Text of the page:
Before I left Rwanda I got to visit the headquarters of an organization I have studied and admired since I was selected for this internship in February. Gardens for Health is a non-profit organization that has been operating in Rwanda since 2007. Their aim is to use agriculture to fight stunting and malnutrition, which plague many Rwandans. As Gardens for Health mentions on the website, it is remarkable that 80% of Rwandans grow food for a living, but 35% of Rwandan children are malnourished. The organization has trained over 16,000 Rwandan on the importance good nutrition and how one can still eat a healthy diet even with limited resources and money.
I became aware of this organization in February when I learned that the nutrition trainings that the TI projects does for its farmers follow the Gardens for Health curriculum. Gardens for Health actually led the nutrition trainings for the TI project last summer. Tracy Bucyana, the TI project nutrition-specialist, was trained to teach the GHI curriculum later last year.
The TI project’s nutrition trainings are unique in that we emphasize the importance of animal protein. Our farmers have about three chickens that they get to keep for consumption at the end of each 6 week cycle, so they have direct access to an complete source of protein. It is extremely important that our farmers know the benefits of consistent consumption of chicken meat, as well as the benefits of consuming a diet with variety.
I reached out to Gardens for Health, and told them I would love to visit and talk to them about my experience helping with the TI project nutrition trainings. They invited me to visit on July 12th, and I was lucky to be joined by my boss and TI project manager Katie McGehee. Their headquarters is just outside of Kigali, so it was about a 30 minute drive from the center of town.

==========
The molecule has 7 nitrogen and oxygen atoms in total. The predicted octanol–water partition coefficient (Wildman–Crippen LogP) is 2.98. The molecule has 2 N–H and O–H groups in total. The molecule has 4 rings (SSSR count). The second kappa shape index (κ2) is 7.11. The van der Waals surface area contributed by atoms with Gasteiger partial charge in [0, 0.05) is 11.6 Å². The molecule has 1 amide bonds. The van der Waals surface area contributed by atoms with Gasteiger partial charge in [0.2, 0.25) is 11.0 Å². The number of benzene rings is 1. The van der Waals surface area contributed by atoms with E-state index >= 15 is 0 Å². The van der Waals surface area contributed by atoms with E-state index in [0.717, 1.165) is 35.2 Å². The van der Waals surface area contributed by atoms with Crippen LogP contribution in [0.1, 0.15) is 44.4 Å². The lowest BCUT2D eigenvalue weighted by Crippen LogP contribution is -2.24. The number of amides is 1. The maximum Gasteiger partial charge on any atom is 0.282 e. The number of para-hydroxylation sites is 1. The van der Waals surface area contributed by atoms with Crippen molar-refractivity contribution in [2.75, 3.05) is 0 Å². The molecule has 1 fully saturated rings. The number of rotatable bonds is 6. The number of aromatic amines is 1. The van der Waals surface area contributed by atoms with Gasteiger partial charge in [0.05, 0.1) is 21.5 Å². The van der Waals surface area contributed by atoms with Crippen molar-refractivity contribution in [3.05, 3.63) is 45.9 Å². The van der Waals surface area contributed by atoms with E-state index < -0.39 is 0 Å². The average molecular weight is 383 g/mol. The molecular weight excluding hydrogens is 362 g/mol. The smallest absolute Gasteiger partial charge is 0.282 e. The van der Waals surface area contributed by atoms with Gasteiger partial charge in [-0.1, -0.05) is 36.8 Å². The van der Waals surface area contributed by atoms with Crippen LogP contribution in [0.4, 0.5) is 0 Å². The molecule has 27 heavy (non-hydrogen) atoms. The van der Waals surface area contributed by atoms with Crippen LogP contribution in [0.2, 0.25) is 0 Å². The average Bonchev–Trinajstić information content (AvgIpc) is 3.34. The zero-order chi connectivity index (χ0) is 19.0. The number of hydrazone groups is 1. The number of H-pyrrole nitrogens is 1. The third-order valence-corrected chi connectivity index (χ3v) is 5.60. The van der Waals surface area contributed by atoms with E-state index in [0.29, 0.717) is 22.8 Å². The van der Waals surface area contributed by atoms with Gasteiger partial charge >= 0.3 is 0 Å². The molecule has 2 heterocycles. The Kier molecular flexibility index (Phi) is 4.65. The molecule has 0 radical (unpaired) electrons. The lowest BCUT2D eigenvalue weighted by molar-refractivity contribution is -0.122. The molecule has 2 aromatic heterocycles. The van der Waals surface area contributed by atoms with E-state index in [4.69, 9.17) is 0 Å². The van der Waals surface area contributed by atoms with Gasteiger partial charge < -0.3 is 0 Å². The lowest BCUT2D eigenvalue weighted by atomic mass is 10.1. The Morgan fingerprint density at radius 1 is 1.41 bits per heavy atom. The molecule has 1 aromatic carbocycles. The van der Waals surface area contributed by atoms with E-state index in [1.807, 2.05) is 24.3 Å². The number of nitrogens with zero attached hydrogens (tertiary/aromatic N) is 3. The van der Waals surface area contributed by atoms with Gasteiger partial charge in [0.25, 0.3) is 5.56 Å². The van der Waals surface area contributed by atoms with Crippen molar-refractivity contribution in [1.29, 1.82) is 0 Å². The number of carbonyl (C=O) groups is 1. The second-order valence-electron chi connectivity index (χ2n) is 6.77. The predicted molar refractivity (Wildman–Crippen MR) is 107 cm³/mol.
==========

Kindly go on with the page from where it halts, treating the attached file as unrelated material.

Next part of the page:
They have their offices in a nice building beside their 5 acre farm. Katie and I met with the program director outside and we all got to share our experiences working with Rwandan farmers and our goals for the future.
I was able to help some of the farmers till the soil ready to plant cauliflower, and Katie taught me how to lay mulch in the garden beds. Midway through the visit the staff announced that they had just boiled bushels of corn, and they offered us some. Rwandan corn has become one of my new favorite foods, so obviously I accepted their kind offer.
I continued to visit with the staff there until there was a call for lunch. Every day Gardens for Health does a community lunch. Everyone working for their organization and everyone in the community is invited to come and eat their food. Their lunch always include the 4 colors of food that they teach in their curriculum. On this day we were served white rice, beans, cassava leaves, tomatoes, avocados, and pili pili (a delicious spice made from scotch bonnet peppers!) Dozens of school children came for lunch and I had so much fun playing with them. I thought it was really incredible how the even the executive director of Gardens for Health sat and ate with all of his staff and kids from the community. This was a really special visit for Katie and I, and I am so inspired by Gardens for Health and the work that they do!